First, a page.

Bhavani is located at  It has an average elevation of 193 metres (633 feet). It lies at the confluence of the rivers Kaveri, the largest river in Tamil Nadu and Bhavani, the second largest river in Tamil Nadu, with the invisible mystic Sarasvati River. Hence this place is known as the Triveni Sangam of South. The Sangameswarar Temple dedicated to Lord Shiva, built at the confluence of these rivers, is a sacred place for Hindus. The temple is located on the northern bank where the rivers meet. The five hill temples of this area such as Sankari, Tiruchengode, Padmagiri, Mangalagiri and Vedagiri are surrounding this Temple..
According to 2011 census, Bhavani had a population of 39,225 with a sex-ratio of 1,005 females for every 1,000 males, much above the national average of 929. A total of 3,519 were under the age of six, constituting 1,830 males and 1,689 females. Scheduled Castes and Scheduled Tribes accounted for 8.29% and .1% of the population respectively. The average literacy of the town was 77.12%, compared to the national average of 72.99%. The town had a total of 11147 households. There were a total of 17,664 workers, comprising 65 cultivators, 61 main agricultural labourers, 1,114 in house hold industries, 15,575 other workers, 849 marginal workers, 8 marginal cultivators, 45 marginal agricultural labourers, 146 marginal workers in household industries and 650 other marginal workers. As per the religious census of 2011, Bhavani had 93.33% Hindus, 4.24% Muslims, 2.35% Christians, 0.01% Sikhs, 0.05% following other religions and 0.02% following no religion or did not indicate any religious preference.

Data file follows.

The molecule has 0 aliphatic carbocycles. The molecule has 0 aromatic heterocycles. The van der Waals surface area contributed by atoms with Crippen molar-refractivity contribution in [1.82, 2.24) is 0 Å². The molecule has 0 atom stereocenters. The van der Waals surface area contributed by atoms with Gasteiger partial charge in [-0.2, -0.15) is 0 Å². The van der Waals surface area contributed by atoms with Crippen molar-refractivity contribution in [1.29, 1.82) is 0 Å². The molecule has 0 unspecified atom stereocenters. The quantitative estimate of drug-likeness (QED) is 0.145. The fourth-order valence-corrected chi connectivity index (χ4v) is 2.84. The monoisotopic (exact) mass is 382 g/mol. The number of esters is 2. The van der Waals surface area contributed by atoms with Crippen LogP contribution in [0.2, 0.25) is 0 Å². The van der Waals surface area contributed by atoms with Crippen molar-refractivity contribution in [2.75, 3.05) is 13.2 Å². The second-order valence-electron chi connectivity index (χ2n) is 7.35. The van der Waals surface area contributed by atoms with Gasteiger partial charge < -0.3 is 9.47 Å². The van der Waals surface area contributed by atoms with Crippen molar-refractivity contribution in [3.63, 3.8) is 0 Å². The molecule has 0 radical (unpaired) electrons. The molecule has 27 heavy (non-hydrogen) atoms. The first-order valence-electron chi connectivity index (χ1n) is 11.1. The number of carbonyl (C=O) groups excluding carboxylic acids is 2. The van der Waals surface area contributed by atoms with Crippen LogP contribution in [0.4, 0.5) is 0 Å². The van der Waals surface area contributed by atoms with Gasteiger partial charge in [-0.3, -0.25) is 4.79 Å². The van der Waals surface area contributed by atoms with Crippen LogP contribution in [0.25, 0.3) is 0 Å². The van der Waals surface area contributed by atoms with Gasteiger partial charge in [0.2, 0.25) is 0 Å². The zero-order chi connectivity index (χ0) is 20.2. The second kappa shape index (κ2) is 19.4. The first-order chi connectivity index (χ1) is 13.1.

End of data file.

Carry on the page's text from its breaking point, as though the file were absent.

Bhavani is well connected with local buses to almost all parts of the district of Erode. The Bhavani bus station is located on the banks of Kaveri river at the northern end of the town. City buses connect major areas like Erode Junction, Thindal, Central BS, Surampatti, Anthiyur, Komarapalayam, Gopichettipalayam, Mettur etc,. The town depends on two major National highways, NH-544 connecting Salem-Cochin and NH-544H connecting Thoppur-Erode. Erode is the major transportation hub for Bhavani.
Bhavani is part of the Tiruppur Lok Sabha constituency in Tamil Nadu. Earlier, before the rearrangement of constituencies in 2008, it was part of the Gobichettipalayam constituency.
Bhavani Jamakkalam refers to blankets and carpets manufactured in Bhavani. It has been recognized as a Geographical indication by the Government of India in 2005-06. In the late nineteenth century, competition from British made textiles led Indian weavers to invent new types of garments. In Bhavani, a community of weavers called Jangamars weaved a type of blanket using colored coarse threads called Jamakkalam. The popularity of the product led to the production of jamakkalams by other weavers replacing the production of traditional sarees and other cloths.